4 Practical and Impactful Accessibility UX Design Tips


Matt Christie

October 9, 2020 | 3 min read

Last Updated: Nov 21, 2020

Today’s brands aim to serve the needs of their customers, but many fail to do so because millions of people can’t even access their websites and mobile apps. Over one billion people, or 15% of the world’s population, have some form of disability that can make it difficult or impossible to use and navigate a website. While there are many tools available to help these individuals use websites and apps, many sites lack the on-page markup and design that enable these tools to work. 

That’s why it’s important to prioritize UX accessibility in everything your company designs and develops. Web access is a basic human right and every online user deserves to be able to access the content and services they need. 

The Web must be accessible to provide equal access and equal opportunity to people with diverse abilities. Indeed, the UN Convention on the Rights of Persons with Disabilities recognizes access to information and communications technologies, including the Web, as a basic human right. – W3C 

Ready to build an accessible site but don’t know where to start? Here are four fixes for common website UX accessibility issues that can be easily incorporated into your site design. 

1. Color Contrast 

One of the biggest UX accessibility design issues I typically find on websites is color contrast. This is an often-overlooked web accessibility problem, but also incredibly common. 

One in 12 men experience some form of color deficiency and over 217 million people in the world have moderate to severe vision impairment, according to the World Health Organization (WHO). By ensuring your digital properties have proper color contrast, you can ensure anyone with a  vision impairment can easily interact with and use your website or app. 

Where designers and brands often go wrong is that we focus on creating things that “look good,” but forget to think about how our designs could be interpreted by people different than ourselves. While a design might “look good,” how successful can it be if it’s not readable for many users. 

People with vision impairments might find it difficult to read text on a background color with poor contrasting. So, make sure you have sufficient contrast between text and background and avoid inconsistent backgrounds or banners.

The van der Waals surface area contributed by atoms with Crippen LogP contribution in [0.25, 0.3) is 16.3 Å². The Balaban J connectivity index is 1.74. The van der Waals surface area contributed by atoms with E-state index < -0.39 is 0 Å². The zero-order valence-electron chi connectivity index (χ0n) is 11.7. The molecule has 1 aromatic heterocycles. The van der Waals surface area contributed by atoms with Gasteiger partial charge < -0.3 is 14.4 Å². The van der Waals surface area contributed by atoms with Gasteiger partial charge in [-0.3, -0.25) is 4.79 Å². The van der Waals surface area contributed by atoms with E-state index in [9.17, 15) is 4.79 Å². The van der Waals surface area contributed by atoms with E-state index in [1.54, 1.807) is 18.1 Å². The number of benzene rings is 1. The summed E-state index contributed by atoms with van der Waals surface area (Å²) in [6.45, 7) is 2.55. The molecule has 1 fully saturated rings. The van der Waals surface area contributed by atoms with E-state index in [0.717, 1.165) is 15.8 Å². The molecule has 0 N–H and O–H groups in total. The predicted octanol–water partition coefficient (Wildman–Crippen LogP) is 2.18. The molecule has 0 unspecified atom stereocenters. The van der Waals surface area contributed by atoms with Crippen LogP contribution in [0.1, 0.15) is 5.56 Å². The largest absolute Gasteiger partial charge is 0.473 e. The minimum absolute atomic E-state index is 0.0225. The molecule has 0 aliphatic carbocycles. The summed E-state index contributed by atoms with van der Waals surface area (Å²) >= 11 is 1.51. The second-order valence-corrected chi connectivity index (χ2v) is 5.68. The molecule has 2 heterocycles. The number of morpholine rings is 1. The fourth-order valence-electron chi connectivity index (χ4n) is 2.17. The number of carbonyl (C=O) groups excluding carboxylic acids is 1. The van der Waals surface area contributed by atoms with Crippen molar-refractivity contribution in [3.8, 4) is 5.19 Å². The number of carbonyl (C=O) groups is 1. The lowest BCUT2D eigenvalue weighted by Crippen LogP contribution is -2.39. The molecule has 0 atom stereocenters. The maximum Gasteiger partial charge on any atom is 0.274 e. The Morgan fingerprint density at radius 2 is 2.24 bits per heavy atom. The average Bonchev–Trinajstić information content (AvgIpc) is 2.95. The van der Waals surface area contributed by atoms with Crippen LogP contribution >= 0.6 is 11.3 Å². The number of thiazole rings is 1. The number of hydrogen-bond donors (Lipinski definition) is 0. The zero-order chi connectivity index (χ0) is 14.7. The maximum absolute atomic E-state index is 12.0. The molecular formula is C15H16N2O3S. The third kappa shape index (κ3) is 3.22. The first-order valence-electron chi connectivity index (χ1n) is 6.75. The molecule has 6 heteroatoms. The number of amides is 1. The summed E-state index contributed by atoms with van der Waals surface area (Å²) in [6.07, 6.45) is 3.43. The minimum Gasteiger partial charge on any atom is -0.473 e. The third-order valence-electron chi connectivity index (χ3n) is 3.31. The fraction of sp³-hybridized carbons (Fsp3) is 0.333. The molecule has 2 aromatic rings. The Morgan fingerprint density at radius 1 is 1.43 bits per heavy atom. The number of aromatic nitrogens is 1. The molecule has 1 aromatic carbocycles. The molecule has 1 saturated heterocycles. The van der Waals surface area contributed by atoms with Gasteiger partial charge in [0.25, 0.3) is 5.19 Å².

UX Accessibility tip 1: Zalando uses high color contrast on its homepageZalando uses bold colors that contrast well with both white and black fonts

When deciding on color palettes for new banners or CTAs, print your design in black and white and test it. If you don’t have a printer then ask your designer to drop the saturation down to -100%. Is it readable? If not, keep testing until it is. You can also test designs using this free Color Contrast Analyzer. This handy tool uses Web Content Accessibility Guidelines 2.1 (WCAG) that acknowledges a pass and fail based on the three levels of conformance: A (lowest), AA, and AAA (highest). 

Color Contrast Analyzer uses Web Content Accessibility Guidelines to help you quickly identify contrasting ‘pass’ and ‘fails’. Colour Contrast Analyser (CCA) uses Web Content Accessibility Guidelines (WCAG) to help you quickly identify contrasting ‘pass’ and ‘fails’.  

2. Legible Text

Small, intricate fonts can be difficult to read for the visually impaired. To improve on-page legibility, make sure the minimum size of your body text is at least 14-16 pixels. Larger text, like site headers or call-outs, should be at least 18 to 30 pixels, but these are flexible and you can always go bigger (within reason). When testing, use the Google Chrome extension Fonts Ninja to see font styles and sizes in real-time.

Fonts Ninja, a tool that can help can determine font name, size, line height, letter spacing and colorFonts Ninja can determine font name, size, line height, letter spacing, and color. 

2. Icon and Image Alternatives

When it comes to using icons on your site pages, be sure to use universally recognized symbols and ensure the color contrast inside images is sufficiently sharp. Always give a text alternative to an icon, so screen readers know to share their purpose. 

A screen reader interprets elements on a screen, like text, images, and links, and translates them to speech so visually impaired people can consume and interact with content on their phones or desktops. This is why it’s so important to include alt-text and other textual cues in the code of your design, as they help visitors using screen readers to seamlessly navigate your site. Adding alt-text to your icons and images is a quick fix that takes very little time and effort to include when designing or developing a website, but can have a big impact on the UX accessibility of your site.

Google Map's use of high color contrast icons

Take note of Google Maps use of colors to differentiate between popular searches.

4. Designing for Mobile

Make sure links and icons are large enough to be selected regardless of whether a visitor is using a mouse, keyboard, or touchscreen. To ensure your design is compatible with small touchscreens, consider using a mobile screen reader, such as VoiceOver and Vision for Mac and Narrator for Windows, to test its functionality. Both readers are available on desktop, but best practice is to take a mobile-first approach. 


Having a user-friendly website that is easy to use for all your customers can only help your business. Brands have an amazing opportunity to take control and optimize their websites not just for some, but for everyone.